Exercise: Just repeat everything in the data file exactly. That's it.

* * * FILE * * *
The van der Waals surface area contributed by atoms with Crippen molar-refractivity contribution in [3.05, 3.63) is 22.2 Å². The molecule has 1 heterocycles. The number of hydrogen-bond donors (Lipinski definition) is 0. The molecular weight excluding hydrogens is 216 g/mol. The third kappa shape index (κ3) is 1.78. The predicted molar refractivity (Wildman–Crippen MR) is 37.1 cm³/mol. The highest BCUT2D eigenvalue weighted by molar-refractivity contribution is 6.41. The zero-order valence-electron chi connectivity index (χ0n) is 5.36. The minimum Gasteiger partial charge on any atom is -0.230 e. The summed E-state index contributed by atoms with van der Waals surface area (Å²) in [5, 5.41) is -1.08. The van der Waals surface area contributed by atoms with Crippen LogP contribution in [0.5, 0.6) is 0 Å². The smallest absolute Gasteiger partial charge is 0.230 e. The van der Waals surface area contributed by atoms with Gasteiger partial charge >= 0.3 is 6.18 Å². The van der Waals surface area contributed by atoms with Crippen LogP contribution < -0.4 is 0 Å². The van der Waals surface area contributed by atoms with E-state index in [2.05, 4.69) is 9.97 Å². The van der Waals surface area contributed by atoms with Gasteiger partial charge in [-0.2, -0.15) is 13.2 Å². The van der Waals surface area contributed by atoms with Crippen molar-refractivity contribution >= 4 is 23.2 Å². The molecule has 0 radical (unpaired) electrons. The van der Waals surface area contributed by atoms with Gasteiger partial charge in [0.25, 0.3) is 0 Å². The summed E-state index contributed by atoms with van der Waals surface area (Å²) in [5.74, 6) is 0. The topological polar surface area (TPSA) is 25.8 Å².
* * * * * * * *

The van der Waals surface area contributed by atoms with Crippen molar-refractivity contribution in [3.05, 3.63) is 22.2 Å². The molecule has 1 heterocycles. The number of hydrogen-bond donors (Lipinski definition) is 0. The molecular weight excluding hydrogens is 216 g/mol. The third kappa shape index (κ3) is 1.78. The predicted molar refractivity (Wildman–Crippen MR) is 37.1 cm³/mol. The highest BCUT2D eigenvalue weighted by molar-refractivity contribution is 6.41. The zero-order valence-electron chi connectivity index (χ0n) is 5.36. The minimum Gasteiger partial charge on any atom is -0.230 e. The summed E-state index contributed by atoms with van der Waals surface area (Å²) in [5, 5.41) is -1.08. The van der Waals surface area contributed by atoms with Crippen LogP contribution in [0.5, 0.6) is 0 Å². The smallest absolute Gasteiger partial charge is 0.230 e. The van der Waals surface area contributed by atoms with Gasteiger partial charge >= 0.3 is 6.18 Å². The van der Waals surface area contributed by atoms with Crippen LogP contribution < -0.4 is 0 Å². The van der Waals surface area contributed by atoms with E-state index in [2.05, 4.69) is 9.97 Å². The van der Waals surface area contributed by atoms with Gasteiger partial charge in [-0.2, -0.15) is 13.2 Å². The van der Waals surface area contributed by atoms with Crippen molar-refractivity contribution >= 4 is 23.2 Å². The molecule has 0 radical (unpaired) electrons. The van der Waals surface area contributed by atoms with Gasteiger partial charge in [0.25, 0.3) is 0 Å². The summed E-state index contributed by atoms with van der Waals surface area (Å²) in [5.74, 6) is 0. The topological polar surface area (TPSA) is 25.8 Å².